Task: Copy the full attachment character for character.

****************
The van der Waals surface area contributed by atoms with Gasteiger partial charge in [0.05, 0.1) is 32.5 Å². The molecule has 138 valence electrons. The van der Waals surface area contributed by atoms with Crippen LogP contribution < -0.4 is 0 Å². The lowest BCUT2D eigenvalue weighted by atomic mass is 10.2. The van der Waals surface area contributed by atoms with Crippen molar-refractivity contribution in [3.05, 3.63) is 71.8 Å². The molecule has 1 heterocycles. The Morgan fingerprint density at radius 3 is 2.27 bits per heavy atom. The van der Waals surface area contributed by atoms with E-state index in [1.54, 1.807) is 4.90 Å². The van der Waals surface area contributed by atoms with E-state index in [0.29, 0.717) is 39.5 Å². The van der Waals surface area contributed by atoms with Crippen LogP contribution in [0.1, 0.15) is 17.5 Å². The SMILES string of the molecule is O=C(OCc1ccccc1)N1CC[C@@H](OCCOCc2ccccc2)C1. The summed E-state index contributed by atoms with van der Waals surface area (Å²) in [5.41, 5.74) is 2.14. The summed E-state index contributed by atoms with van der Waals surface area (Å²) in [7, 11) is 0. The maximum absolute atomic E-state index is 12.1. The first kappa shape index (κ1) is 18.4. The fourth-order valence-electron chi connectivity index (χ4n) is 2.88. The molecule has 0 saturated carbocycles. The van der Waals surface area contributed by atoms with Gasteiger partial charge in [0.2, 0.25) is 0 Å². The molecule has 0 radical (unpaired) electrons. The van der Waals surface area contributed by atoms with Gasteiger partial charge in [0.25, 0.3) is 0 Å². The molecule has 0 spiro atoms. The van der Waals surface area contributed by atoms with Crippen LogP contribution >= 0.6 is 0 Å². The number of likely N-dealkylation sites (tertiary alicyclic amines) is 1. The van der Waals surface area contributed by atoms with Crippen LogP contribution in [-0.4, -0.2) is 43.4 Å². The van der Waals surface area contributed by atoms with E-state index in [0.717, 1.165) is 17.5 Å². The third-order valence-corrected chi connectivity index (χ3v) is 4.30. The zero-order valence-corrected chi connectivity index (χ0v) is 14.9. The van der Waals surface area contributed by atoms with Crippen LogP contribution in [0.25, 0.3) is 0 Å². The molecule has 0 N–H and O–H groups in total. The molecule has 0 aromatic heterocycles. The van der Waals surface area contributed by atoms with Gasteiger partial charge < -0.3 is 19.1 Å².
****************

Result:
The van der Waals surface area contributed by atoms with Gasteiger partial charge in [0.05, 0.1) is 32.5 Å². The molecule has 138 valence electrons. The van der Waals surface area contributed by atoms with Crippen LogP contribution < -0.4 is 0 Å². The lowest BCUT2D eigenvalue weighted by atomic mass is 10.2. The van der Waals surface area contributed by atoms with Crippen molar-refractivity contribution in [3.05, 3.63) is 71.8 Å². The molecule has 1 heterocycles. The Morgan fingerprint density at radius 3 is 2.27 bits per heavy atom. The van der Waals surface area contributed by atoms with E-state index in [1.54, 1.807) is 4.90 Å². The van der Waals surface area contributed by atoms with E-state index in [0.29, 0.717) is 39.5 Å². The van der Waals surface area contributed by atoms with Crippen LogP contribution in [0.1, 0.15) is 17.5 Å². The SMILES string of the molecule is O=C(OCc1ccccc1)N1CC[C@@H](OCCOCc2ccccc2)C1. The summed E-state index contributed by atoms with van der Waals surface area (Å²) in [5.41, 5.74) is 2.14. The summed E-state index contributed by atoms with van der Waals surface area (Å²) in [7, 11) is 0. The maximum absolute atomic E-state index is 12.1. The first kappa shape index (κ1) is 18.4. The fourth-order valence-electron chi connectivity index (χ4n) is 2.88. The molecule has 0 saturated carbocycles. The van der Waals surface area contributed by atoms with Gasteiger partial charge in [0.2, 0.25) is 0 Å². The molecule has 0 radical (unpaired) electrons. The van der Waals surface area contributed by atoms with Gasteiger partial charge in [0.25, 0.3) is 0 Å². The molecule has 0 spiro atoms. The van der Waals surface area contributed by atoms with Crippen LogP contribution >= 0.6 is 0 Å². The number of likely N-dealkylation sites (tertiary alicyclic amines) is 1. The van der Waals surface area contributed by atoms with Crippen LogP contribution in [-0.4, -0.2) is 43.4 Å². The van der Waals surface area contributed by atoms with E-state index in [0.717, 1.165) is 17.5 Å². The third-order valence-corrected chi connectivity index (χ3v) is 4.30. The zero-order valence-corrected chi connectivity index (χ0v) is 14.9. The van der Waals surface area contributed by atoms with Crippen LogP contribution in [0.25, 0.3) is 0 Å². The molecule has 0 N–H and O–H groups in total. The molecule has 0 aromatic heterocycles. The van der Waals surface area contributed by atoms with Gasteiger partial charge < -0.3 is 19.1 Å².